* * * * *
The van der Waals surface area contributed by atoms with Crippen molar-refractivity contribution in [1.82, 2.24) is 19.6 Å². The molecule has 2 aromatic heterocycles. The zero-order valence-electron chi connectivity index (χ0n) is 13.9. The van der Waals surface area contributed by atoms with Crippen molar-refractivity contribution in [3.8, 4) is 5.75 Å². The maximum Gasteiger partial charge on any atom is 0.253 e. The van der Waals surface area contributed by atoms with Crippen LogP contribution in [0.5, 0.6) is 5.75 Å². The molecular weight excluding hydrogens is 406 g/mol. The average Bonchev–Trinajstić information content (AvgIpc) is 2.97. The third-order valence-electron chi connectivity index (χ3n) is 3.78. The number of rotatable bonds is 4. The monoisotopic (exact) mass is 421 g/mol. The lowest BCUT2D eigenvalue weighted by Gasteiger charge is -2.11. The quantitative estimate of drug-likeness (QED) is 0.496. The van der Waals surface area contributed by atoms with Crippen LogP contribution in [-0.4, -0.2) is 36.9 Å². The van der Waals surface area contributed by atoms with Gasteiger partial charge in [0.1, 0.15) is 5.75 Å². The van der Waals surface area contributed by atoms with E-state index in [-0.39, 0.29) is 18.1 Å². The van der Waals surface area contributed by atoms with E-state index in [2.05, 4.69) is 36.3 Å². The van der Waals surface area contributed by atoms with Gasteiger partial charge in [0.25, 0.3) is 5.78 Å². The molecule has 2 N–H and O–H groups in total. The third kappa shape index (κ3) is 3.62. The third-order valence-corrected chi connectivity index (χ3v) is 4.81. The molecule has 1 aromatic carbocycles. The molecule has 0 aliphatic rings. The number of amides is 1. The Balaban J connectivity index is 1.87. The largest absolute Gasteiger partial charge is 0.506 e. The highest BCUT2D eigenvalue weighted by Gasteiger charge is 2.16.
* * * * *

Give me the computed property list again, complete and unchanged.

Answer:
The van der Waals surface area contributed by atoms with Crippen molar-refractivity contribution in [1.82, 2.24) is 19.6 Å². The molecule has 2 aromatic heterocycles. The zero-order valence-electron chi connectivity index (χ0n) is 13.9. The van der Waals surface area contributed by atoms with Crippen molar-refractivity contribution in [3.8, 4) is 5.75 Å². The maximum Gasteiger partial charge on any atom is 0.253 e. The van der Waals surface area contributed by atoms with Crippen LogP contribution in [0.5, 0.6) is 5.75 Å². The molecular weight excluding hydrogens is 406 g/mol. The average Bonchev–Trinajstić information content (AvgIpc) is 2.97. The third-order valence-electron chi connectivity index (χ3n) is 3.78. The number of rotatable bonds is 4. The monoisotopic (exact) mass is 421 g/mol. The lowest BCUT2D eigenvalue weighted by Gasteiger charge is -2.11. The quantitative estimate of drug-likeness (QED) is 0.496. The van der Waals surface area contributed by atoms with Crippen LogP contribution in [-0.4, -0.2) is 36.9 Å². The van der Waals surface area contributed by atoms with Gasteiger partial charge in [0.1, 0.15) is 5.75 Å². The van der Waals surface area contributed by atoms with E-state index in [-0.39, 0.29) is 18.1 Å². The van der Waals surface area contributed by atoms with E-state index in [2.05, 4.69) is 36.3 Å². The van der Waals surface area contributed by atoms with Gasteiger partial charge in [0.25, 0.3) is 5.78 Å². The molecule has 2 N–H and O–H groups in total. The third kappa shape index (κ3) is 3.62. The third-order valence-corrected chi connectivity index (χ3v) is 4.81. The molecule has 1 aromatic carbocycles. The molecule has 0 aliphatic rings. The number of amides is 1. The Balaban J connectivity index is 1.87. The largest absolute Gasteiger partial charge is 0.506 e. The highest BCUT2D eigenvalue weighted by Gasteiger charge is 2.16.